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For select federal grants, it is common practice to have congressional letters of support from Members of Congress who represent the University submitted with the proposal. In some instances, the letters of support would be submitted only after the proposal has been submitted to the selecting agency. To provide guidance for faculty and staff who would like to obtain congressional letters of support for competitive proposals that are being submitted to federal agencies, we offer the following:

1. Faculty and staff who believe that a congressional letter of support would be advantageous should contact UCF’s Office of Government & Community Relations at least one month before the letter is needed.

2. While there are no fixed criteria for determining whether the type of proposal or potential dollar value of a grant award merits a letter of support, below are a few examples of proposals for which congressional letters of support would be helpful:

A. Multi-institution proposals where UCF is the lead institution.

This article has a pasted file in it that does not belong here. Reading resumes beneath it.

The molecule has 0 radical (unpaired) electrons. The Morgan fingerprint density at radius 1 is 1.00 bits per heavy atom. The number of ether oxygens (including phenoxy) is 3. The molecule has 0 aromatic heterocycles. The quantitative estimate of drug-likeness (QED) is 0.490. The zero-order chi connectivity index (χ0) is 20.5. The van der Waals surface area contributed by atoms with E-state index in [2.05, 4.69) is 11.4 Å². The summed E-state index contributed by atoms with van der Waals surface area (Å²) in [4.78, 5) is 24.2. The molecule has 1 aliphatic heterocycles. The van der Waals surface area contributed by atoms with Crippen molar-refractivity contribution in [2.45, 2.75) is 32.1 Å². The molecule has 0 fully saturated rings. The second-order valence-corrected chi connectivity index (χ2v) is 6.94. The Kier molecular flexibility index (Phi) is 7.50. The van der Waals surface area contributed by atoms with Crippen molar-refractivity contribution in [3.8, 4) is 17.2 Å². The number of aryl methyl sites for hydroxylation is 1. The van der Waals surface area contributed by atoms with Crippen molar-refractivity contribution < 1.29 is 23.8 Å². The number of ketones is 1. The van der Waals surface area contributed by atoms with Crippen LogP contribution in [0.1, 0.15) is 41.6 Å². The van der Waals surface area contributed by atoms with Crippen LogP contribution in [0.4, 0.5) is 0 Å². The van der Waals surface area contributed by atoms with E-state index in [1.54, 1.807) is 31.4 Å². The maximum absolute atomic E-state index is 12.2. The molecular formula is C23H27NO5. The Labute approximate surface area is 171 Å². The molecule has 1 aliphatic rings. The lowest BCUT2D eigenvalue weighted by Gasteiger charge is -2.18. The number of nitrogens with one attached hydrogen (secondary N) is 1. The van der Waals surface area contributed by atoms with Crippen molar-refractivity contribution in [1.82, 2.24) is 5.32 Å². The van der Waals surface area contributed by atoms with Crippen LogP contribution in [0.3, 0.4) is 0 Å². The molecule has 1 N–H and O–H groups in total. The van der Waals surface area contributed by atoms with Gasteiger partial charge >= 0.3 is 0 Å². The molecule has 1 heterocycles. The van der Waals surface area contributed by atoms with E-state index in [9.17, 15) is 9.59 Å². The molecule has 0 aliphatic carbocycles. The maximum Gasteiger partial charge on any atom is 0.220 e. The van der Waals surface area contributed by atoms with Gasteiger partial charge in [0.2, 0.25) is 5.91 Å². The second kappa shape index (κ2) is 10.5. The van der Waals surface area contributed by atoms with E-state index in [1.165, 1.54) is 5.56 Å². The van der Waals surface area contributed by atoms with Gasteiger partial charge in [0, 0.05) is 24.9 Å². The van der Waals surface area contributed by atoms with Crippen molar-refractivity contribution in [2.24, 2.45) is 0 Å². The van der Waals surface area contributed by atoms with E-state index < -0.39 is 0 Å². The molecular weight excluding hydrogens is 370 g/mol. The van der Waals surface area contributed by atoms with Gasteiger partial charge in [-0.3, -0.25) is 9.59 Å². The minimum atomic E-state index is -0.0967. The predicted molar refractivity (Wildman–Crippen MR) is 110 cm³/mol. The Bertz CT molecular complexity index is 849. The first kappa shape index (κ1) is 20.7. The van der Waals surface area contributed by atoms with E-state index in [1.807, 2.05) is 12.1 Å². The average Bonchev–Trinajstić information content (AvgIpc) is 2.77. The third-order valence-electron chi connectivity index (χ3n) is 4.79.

B. Proposals that support National Centers of Excellence (or similarly named entities), particularly in areas that align with UCF’s Strategic Plan or Faculty Cluster Initiative.

C. Proposals that would lead to strengthening the economic, educational, cultural, and health outcomes in the Central Florida region, particularly ones that enjoy intergovernmental support.

D. Proposals that are designated a priority of the President or Board of Trustees.

3. Proposals that will be submitted to NIH or NSF are generally ones where congressional letters of support can be counterproductive. However, in select instances, a letter of support would be appropriate.

Please contact the Office of Government & Community Relations to discuss whether letters would be appropriate to accompany a specific proposal.


To begin the process for requesting a letter of congressional support, the following information will be necessary:

1. A brief Executive Summary of the proposal [including amount being requested; partners (if any); benefit to UCF and the State of Florida if the grant is approved; unique nature of the proposal)

2. Name and address of the federal official that the letter should be directed to.

3. Date that the proposal needs to be submitted (remember to allot sufficient time that is needed by the Office of Research and Commercialization to process the proposal before submission)

4. Name and contact information for the Principal Investigator

5. History of relevant federal funding (any agency) related to the proposal

6. History of prior grant submissions for this award (if any).